How could this be? What is the secret of such exponential growth? Strategic Rejection. In the rules of attraction we talk about rejecting more business than we accept. This makes us more attractive to our target audience.

If you're a body builder you definitely will not want to go to Curves. In fact if you're a man, I doubt you would be caught dead in Curves. Curves targets the soccer mom. Designed to appeal to an older, female demographic, Curves is a fitness center that differs greatly from other gyms. Instead of 50,000 square feet of saunas, pools and fancy equipment, a typical Curves occupies 1,200 square feet and has 10 to 12 machines. It is simple and affordable.

Curves has effectively applied two of the rules of attraction to their business to create breakthrough performance. They have rejected the largest segment of the fitness market and thereby become a big fish in a small pond. In our Attract More Business program we look at how by targeting a very specific audience and rejecting others we make ourselves far more attractive. In fact we analyze some of the ads from Curves and see precisely how they and other companies have done this.

I will be talking mire about this on my radio show this Sunday as I interview the CEO of the Independent Business Alliance for their "weird retailer" campaign that uses rejection to effectively attract more business.
Listen to me every Sunday, 7am Pacific time on CBS Radio (97.1fm in Los Angeles) or on the web at: http://www.sbanetwork.org/media/media_radio.htm

Thursday, April 14, 2005
You Can't Even Go OUT of Business These Days

If you were thinking about filing for bankruptcy to clear your debts, you might think twice -- or act twice as quickly, since the new Bancruptcy law goes into effect six months after the bill is signed into law. Under current law, the majority of consumers who file for bankruptcy do so either under Chapter 7 or under Chapter 13. In a Chapter 7 bankruptcy, your assets (minus those exempted by your state) are liquidated and given to creditors, and many of your remaining debts are cancelled, giving you what's known as a "fresh start." In a Chapter 13 debt is reorganized by establishig a creditors committe and paying creditors while the company continues to operate. Better than either of these options would be to start building some attraction into your business. Check it out at The Rules of Attraction.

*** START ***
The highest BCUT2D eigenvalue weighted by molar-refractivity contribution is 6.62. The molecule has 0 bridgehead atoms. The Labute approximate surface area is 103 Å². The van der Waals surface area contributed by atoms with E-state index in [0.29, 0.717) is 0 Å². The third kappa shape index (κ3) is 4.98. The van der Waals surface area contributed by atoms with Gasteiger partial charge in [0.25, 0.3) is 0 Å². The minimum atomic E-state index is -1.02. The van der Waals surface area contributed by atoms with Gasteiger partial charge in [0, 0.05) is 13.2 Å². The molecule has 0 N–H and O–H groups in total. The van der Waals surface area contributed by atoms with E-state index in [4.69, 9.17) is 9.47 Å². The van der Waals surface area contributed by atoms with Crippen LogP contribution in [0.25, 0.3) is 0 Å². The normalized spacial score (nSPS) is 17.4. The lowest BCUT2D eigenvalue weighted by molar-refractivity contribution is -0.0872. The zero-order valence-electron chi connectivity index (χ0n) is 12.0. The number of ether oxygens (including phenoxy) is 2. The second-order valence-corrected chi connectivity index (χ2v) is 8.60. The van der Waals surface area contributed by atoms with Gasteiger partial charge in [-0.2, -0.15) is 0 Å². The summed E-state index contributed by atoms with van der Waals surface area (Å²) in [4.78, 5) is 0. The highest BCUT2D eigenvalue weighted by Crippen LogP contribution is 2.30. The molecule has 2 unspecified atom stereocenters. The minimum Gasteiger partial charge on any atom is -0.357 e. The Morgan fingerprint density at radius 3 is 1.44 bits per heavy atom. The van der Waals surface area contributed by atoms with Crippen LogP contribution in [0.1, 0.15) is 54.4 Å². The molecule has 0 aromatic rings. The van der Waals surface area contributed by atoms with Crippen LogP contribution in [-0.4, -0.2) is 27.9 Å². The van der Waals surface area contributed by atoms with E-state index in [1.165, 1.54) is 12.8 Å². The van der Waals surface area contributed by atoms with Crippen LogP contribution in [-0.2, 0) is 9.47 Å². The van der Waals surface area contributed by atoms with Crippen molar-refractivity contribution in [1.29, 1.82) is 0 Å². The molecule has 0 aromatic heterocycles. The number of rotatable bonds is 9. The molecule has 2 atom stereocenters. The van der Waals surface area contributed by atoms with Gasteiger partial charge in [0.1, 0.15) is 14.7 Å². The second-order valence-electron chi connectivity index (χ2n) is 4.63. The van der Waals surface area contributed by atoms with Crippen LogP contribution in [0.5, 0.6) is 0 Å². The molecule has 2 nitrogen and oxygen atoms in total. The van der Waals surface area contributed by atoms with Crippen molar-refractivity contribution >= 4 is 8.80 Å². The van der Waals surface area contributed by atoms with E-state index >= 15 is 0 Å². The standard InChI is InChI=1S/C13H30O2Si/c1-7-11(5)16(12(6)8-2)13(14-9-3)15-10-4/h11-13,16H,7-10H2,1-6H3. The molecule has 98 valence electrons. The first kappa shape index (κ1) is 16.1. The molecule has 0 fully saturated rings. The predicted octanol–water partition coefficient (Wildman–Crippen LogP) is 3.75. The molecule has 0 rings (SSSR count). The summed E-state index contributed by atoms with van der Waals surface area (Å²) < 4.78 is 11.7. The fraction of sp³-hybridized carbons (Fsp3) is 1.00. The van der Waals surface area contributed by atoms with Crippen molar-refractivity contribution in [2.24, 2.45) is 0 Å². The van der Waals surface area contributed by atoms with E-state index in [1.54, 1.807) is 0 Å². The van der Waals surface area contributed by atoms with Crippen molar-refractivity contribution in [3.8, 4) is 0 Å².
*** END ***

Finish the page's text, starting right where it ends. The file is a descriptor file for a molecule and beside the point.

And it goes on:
Monday, April 11, 2005
Focus on Emerging Markets

Here's an interesting marriage: XM Satellite Radio and Time Warner-AOL. Huh? The question that comes to mind is... why?

Don't worry it doesn't have to make sense yet. I think this is an outgrowth of the posturing that everyone seems to be doing to get into the on-line music business. Yahoo's recent announcement of becoming the entertainment portal of the 21st century, Apple's raving success with the I-Pod, Sony's PSP II, and MSN's new on-line audio initiative.

Everyone is vying to get into the emerging on-line music business in some way. But notice anything different? Few companies are creating new internal divisions. Few are making hard-money investments. Most are partnering or collaborating with someone who is ALREADY successful in an emerging market - an enterprise that brings something valuable to the party. In some cases that's technology or financial resources or even customers .

Think about what YOU can do in your own business to partner with another organization that might be successful in an emerging market. When we are able to offer our customers emerging solutions that compliment our own current solutions, we become more important to them and reverse their risk of changing in the future. Focusing on emerging markets might not make a lot of sense today but it may be the difference between extinction and survival tomorrow.

By the way listen to some of my own on-line music (ME playing my guitar) and talking about this week's happening by clicking on the link above at the right.....

Thursday, April 07, 2005